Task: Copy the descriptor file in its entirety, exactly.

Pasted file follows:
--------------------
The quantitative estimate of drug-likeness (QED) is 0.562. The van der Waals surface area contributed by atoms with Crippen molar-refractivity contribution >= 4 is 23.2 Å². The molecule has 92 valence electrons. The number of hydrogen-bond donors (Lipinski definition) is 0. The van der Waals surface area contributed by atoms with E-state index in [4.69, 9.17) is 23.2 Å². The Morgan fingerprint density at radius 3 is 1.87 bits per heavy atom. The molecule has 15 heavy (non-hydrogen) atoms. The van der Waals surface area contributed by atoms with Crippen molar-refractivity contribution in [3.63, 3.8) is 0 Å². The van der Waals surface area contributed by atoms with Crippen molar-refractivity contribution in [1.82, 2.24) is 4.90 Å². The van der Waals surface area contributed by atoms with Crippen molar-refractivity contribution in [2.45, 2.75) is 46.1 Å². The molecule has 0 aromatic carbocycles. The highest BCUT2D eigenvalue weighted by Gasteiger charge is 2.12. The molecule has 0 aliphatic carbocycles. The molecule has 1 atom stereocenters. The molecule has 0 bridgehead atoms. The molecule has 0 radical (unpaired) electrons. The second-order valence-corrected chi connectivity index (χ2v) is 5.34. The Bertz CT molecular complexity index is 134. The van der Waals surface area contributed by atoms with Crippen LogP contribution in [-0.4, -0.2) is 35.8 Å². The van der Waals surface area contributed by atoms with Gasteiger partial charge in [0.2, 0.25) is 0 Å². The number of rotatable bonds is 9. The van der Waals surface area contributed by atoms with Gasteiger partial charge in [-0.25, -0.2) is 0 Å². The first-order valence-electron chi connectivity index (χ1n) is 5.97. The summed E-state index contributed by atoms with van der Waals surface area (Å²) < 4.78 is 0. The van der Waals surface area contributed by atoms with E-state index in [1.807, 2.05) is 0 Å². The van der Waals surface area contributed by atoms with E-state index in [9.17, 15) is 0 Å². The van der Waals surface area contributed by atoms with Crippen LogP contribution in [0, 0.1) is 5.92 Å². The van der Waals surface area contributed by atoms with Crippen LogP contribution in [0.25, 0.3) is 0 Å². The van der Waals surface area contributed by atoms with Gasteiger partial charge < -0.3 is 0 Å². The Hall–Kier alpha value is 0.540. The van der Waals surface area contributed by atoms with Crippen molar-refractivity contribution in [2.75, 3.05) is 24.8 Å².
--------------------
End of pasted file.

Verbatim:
The quantitative estimate of drug-likeness (QED) is 0.562. The van der Waals surface area contributed by atoms with Crippen molar-refractivity contribution >= 4 is 23.2 Å². The molecule has 92 valence electrons. The number of hydrogen-bond donors (Lipinski definition) is 0. The van der Waals surface area contributed by atoms with E-state index in [4.69, 9.17) is 23.2 Å². The Morgan fingerprint density at radius 3 is 1.87 bits per heavy atom. The molecule has 15 heavy (non-hydrogen) atoms. The van der Waals surface area contributed by atoms with Crippen molar-refractivity contribution in [3.63, 3.8) is 0 Å². The van der Waals surface area contributed by atoms with Crippen molar-refractivity contribution in [1.82, 2.24) is 4.90 Å². The van der Waals surface area contributed by atoms with Crippen molar-refractivity contribution in [2.45, 2.75) is 46.1 Å². The molecule has 0 aromatic carbocycles. The highest BCUT2D eigenvalue weighted by Gasteiger charge is 2.12. The molecule has 0 aliphatic carbocycles. The molecule has 1 atom stereocenters. The molecule has 0 bridgehead atoms. The molecule has 0 radical (unpaired) electrons. The second-order valence-corrected chi connectivity index (χ2v) is 5.34. The Bertz CT molecular complexity index is 134. The van der Waals surface area contributed by atoms with Crippen LogP contribution in [-0.4, -0.2) is 35.8 Å². The van der Waals surface area contributed by atoms with Gasteiger partial charge in [0.2, 0.25) is 0 Å². The number of rotatable bonds is 9. The van der Waals surface area contributed by atoms with Gasteiger partial charge in [-0.25, -0.2) is 0 Å². The first-order valence-electron chi connectivity index (χ1n) is 5.97. The summed E-state index contributed by atoms with van der Waals surface area (Å²) < 4.78 is 0. The van der Waals surface area contributed by atoms with E-state index in [1.807, 2.05) is 0 Å². The van der Waals surface area contributed by atoms with E-state index in [9.17, 15) is 0 Å². The van der Waals surface area contributed by atoms with Crippen LogP contribution in [0, 0.1) is 5.92 Å². The van der Waals surface area contributed by atoms with Crippen LogP contribution in [0.25, 0.3) is 0 Å². The van der Waals surface area contributed by atoms with Gasteiger partial charge < -0.3 is 0 Å². The Hall–Kier alpha value is 0.540. The van der Waals surface area contributed by atoms with Crippen molar-refractivity contribution in [2.75, 3.05) is 24.8 Å².